Computer assisted instruction is an avenue by which learners and educators could be trained in HIV/AIDS. An interactive CD-ROM game has been developed for students of higher education in South Africa, with seven thousand copies of the CD-ROM distributed to universities and technikons across the country (Michel, 2005; Peters, 2004). It is unknown at this time the effectiveness of such a new technology, but several randomized clinical trials in the U.S. have been shown that similar kinds of interactive computer games do motivate health behavior change in children and adolescents in the U.S. (Lieberman, 2001). For instance, children and adolescents with asthma or diabetes who have used the video games showed significant improvements in their self-care, reductions in emergency care, and increases in their resolve not to smoke. Moreover, the interactive video games have been shown to be very well received by the intended target audience. Computer assisted technology to teach students about sex and prevention of HIV/AIDS in the U.S. has also been shown to be significantly more effective than lecture-style interventions or no intervention in improving the learners’ KAP scores related to AIDS prevention (e.g., Evans et al., 2000).

While these programs that targeted young people have resulted in significant improvement in knowledge, attitudes, and health related behavior among learners, the programs did not specifically train educators. No prior study has assessed the usefulness of this kind of technology to teach educators about HIV/AIDS prevention and the skills needed to deal with classroom situations involving HIV/AIDS.

This study was therefore designed to compare the efficacy of two interventions for training educators in HIV/AIDS.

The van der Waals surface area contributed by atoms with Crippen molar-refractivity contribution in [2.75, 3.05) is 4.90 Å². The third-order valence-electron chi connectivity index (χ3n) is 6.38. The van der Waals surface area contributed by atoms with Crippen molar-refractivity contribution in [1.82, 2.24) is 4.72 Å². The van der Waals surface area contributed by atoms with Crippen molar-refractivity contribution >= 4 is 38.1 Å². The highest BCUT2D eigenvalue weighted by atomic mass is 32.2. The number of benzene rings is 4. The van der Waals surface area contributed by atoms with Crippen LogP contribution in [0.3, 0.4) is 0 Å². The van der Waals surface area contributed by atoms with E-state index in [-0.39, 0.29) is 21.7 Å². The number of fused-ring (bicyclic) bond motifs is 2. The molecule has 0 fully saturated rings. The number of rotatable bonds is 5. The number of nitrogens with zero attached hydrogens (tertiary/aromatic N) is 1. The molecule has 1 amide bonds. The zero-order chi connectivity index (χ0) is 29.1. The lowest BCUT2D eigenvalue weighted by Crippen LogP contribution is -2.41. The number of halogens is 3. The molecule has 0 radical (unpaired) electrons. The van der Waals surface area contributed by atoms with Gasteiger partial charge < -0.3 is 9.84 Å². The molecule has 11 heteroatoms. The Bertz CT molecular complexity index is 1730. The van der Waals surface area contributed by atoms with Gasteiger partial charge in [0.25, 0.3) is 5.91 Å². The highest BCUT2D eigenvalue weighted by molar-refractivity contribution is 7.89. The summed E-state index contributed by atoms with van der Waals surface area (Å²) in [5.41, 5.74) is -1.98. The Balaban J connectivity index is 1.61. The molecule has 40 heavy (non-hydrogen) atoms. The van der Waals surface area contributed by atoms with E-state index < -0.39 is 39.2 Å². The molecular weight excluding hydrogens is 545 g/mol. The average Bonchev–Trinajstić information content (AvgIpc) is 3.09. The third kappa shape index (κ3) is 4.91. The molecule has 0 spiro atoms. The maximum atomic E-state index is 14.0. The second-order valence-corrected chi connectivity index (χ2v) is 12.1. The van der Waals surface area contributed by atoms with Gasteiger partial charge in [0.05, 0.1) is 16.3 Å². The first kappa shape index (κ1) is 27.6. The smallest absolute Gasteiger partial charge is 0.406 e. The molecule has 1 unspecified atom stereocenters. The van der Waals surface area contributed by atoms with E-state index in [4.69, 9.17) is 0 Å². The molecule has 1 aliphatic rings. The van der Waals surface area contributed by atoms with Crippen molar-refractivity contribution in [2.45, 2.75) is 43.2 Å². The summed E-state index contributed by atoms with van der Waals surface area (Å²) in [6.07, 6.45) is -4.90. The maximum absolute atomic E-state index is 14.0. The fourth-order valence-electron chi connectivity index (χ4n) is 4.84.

3. Methods

3.1. Study Design

Sixty educators were selected from among eight primary and secondary schools in the Pietermaritzburg (PMB) region in the KwaZulu-Natal (KZN) Province of South Africa to undergo an interactive CD-ROM training. These schools were formally established department schools. Another sixty educators from the same region were selected to attend a separate two-day workshop conducted by the Psychological Services group of the KZN Department of Education and Culture, PMB. The study was approved by the KZN Department of Education and Culture and the Institutional Review Board of the University of Pennsylvania. Before the start of the study, the investigators gave verbal descriptions about the study, the steps involved in the intervention, and the entirely voluntary nature of the participation. The participants were then asked for verbal informed consent. Those who consented (only one person refused) then answered a pre-intervention survey that tested their knowledge and attitudes about HIV/AIDS, their general demographic information, and their responses to statements about self-efficacy in handling HIV/AIDS situations. This survey was then followed by the actual intervention. The CD-ROM intervention lasted approximately two and a half hours, and the workshop program was designed for two days. Subsequent to the interventions, the participants completed a post-intervention survey, which was virtually identical to that administered before the intervention.